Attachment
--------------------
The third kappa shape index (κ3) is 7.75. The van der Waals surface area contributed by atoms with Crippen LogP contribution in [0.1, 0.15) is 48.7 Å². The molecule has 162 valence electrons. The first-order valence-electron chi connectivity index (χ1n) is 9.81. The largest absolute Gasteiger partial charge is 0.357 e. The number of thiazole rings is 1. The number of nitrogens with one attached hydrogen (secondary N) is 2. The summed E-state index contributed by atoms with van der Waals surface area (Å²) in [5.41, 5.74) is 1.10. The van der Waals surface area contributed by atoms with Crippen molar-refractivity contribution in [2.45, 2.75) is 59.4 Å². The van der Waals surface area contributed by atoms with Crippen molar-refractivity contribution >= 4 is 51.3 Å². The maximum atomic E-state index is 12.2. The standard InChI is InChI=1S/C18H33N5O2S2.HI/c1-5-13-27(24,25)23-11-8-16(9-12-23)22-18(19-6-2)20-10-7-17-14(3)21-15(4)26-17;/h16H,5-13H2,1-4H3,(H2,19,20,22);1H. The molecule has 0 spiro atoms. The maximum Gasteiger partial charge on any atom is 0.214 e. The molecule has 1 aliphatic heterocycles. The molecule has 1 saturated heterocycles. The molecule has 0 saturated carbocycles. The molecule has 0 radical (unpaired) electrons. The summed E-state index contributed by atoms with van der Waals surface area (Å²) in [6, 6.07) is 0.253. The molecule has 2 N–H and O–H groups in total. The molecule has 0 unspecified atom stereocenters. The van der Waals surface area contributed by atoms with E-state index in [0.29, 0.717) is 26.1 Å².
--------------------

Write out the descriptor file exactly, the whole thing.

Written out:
The third kappa shape index (κ3) is 7.75. The van der Waals surface area contributed by atoms with Crippen LogP contribution in [0.1, 0.15) is 48.7 Å². The molecule has 162 valence electrons. The first-order valence-electron chi connectivity index (χ1n) is 9.81. The largest absolute Gasteiger partial charge is 0.357 e. The number of thiazole rings is 1. The number of nitrogens with one attached hydrogen (secondary N) is 2. The summed E-state index contributed by atoms with van der Waals surface area (Å²) in [5.41, 5.74) is 1.10. The van der Waals surface area contributed by atoms with Crippen molar-refractivity contribution in [2.45, 2.75) is 59.4 Å². The van der Waals surface area contributed by atoms with Crippen molar-refractivity contribution >= 4 is 51.3 Å². The maximum atomic E-state index is 12.2. The standard InChI is InChI=1S/C18H33N5O2S2.HI/c1-5-13-27(24,25)23-11-8-16(9-12-23)22-18(19-6-2)20-10-7-17-14(3)21-15(4)26-17;/h16H,5-13H2,1-4H3,(H2,19,20,22);1H. The molecule has 0 spiro atoms. The maximum Gasteiger partial charge on any atom is 0.214 e. The molecule has 1 aliphatic heterocycles. The molecule has 1 saturated heterocycles. The molecule has 0 saturated carbocycles. The molecule has 0 radical (unpaired) electrons. The summed E-state index contributed by atoms with van der Waals surface area (Å²) in [6, 6.07) is 0.253. The molecule has 2 N–H and O–H groups in total. The molecule has 0 unspecified atom stereocenters. The van der Waals surface area contributed by atoms with E-state index in [0.29, 0.717) is 26.1 Å².